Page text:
First X-Class Solar Flare Of 2013. There were two CME’s (coronal mass ejections), one Sunday evening (X1.7), a second (X-scale 2.8) Monday morning. A 2.8 flare is nearly 3 times stronger than an X1. Details from NASA: “On May 12, 2013, the sun emitted a significant solar flare, peaking at 10 p.m. EDT. This flare is classified as an X1.7, making it the first X-class flare of 2013. The flare was also associated with another solar phenomenon, called a coronal mass ejection (CME) that can send solar material out into space. This CME was not Earth-directed. Solar flares are powerful bursts of radiation. Harmful radiation from a flare cannot pass through Earth’s atmosphere to physically affect humans on the ground, however — when intense enough — they can disturb the atmosphere in the layer where GPS and communications signals travel. This disrupts the radio signals for as long as the flare is ongoing – the radio blackout associated with this flare has since subsided…”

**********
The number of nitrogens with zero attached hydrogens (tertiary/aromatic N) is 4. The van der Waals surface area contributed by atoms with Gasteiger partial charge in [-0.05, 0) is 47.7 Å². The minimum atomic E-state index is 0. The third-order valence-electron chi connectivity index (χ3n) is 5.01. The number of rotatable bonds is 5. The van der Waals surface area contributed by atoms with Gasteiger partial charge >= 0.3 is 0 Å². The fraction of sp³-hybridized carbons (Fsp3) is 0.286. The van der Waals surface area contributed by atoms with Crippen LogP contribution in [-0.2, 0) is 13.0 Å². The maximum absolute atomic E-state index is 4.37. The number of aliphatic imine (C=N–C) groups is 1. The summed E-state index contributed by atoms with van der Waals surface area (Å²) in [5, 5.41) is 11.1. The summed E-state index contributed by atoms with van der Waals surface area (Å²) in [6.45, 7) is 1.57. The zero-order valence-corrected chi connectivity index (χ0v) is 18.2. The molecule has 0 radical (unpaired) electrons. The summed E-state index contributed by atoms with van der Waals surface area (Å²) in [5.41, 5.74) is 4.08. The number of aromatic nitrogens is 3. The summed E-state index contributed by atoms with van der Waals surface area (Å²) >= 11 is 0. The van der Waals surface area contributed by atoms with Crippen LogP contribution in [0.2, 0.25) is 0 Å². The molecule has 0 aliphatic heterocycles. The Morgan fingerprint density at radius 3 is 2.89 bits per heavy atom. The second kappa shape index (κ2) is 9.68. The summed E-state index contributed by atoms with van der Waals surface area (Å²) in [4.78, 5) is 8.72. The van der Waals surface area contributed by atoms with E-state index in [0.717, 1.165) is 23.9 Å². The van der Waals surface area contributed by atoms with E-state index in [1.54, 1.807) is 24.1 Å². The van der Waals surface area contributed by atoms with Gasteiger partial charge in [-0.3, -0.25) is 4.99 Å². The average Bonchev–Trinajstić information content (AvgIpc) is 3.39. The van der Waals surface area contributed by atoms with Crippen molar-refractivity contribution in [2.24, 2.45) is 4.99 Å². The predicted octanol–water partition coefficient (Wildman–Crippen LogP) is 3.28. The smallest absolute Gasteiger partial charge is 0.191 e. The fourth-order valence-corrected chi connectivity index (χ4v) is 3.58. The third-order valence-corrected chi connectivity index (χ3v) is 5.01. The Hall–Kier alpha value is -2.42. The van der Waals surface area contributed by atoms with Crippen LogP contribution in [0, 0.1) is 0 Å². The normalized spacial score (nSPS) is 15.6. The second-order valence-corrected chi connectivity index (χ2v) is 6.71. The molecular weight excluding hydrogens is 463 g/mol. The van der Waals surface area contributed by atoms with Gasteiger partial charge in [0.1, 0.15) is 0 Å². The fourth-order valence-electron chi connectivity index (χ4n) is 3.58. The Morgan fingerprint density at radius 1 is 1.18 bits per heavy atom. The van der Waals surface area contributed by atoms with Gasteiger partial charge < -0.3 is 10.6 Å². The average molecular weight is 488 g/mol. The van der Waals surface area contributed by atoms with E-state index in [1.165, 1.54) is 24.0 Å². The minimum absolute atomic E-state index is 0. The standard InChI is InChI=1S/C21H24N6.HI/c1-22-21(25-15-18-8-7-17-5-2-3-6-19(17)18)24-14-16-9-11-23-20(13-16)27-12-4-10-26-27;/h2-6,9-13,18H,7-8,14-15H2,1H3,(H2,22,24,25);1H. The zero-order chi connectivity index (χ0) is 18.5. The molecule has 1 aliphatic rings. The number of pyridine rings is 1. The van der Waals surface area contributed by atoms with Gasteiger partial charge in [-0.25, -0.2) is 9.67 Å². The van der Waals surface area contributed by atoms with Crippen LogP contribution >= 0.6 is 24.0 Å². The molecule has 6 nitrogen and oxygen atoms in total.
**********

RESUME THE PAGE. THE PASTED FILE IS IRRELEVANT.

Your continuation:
Image credit above: “The sun erupted with an X1.7-class solar flare on May 12, 2013. This is a blend of two images of the flare from NASA’s Solar Dynamics Observatory: One image shows light in the 171-angstrom wavelength, the other in 131 angstroms.” Credit:NASA/SDO/AIA

Before Calling 911 , Check To See If Person Lying On Grass Is Dead. Need a good laugh? Check out this excerpt of a story at madison.com: “Following the zombie scare on Monday, dead people kept popping up all over Madison on Tuesday. Or, at least it seemed that way to the Dane County 911 Center. The center was overwhelmed with calls from cellphone users reporting people lying on the grass, not moving, possibly not living. Not so. Check the weather. “Please tell cellphone users that people lying in the grass are not necessarily dead,” a dispatcher at the 911 center told Madison.com...”

Climate Stories…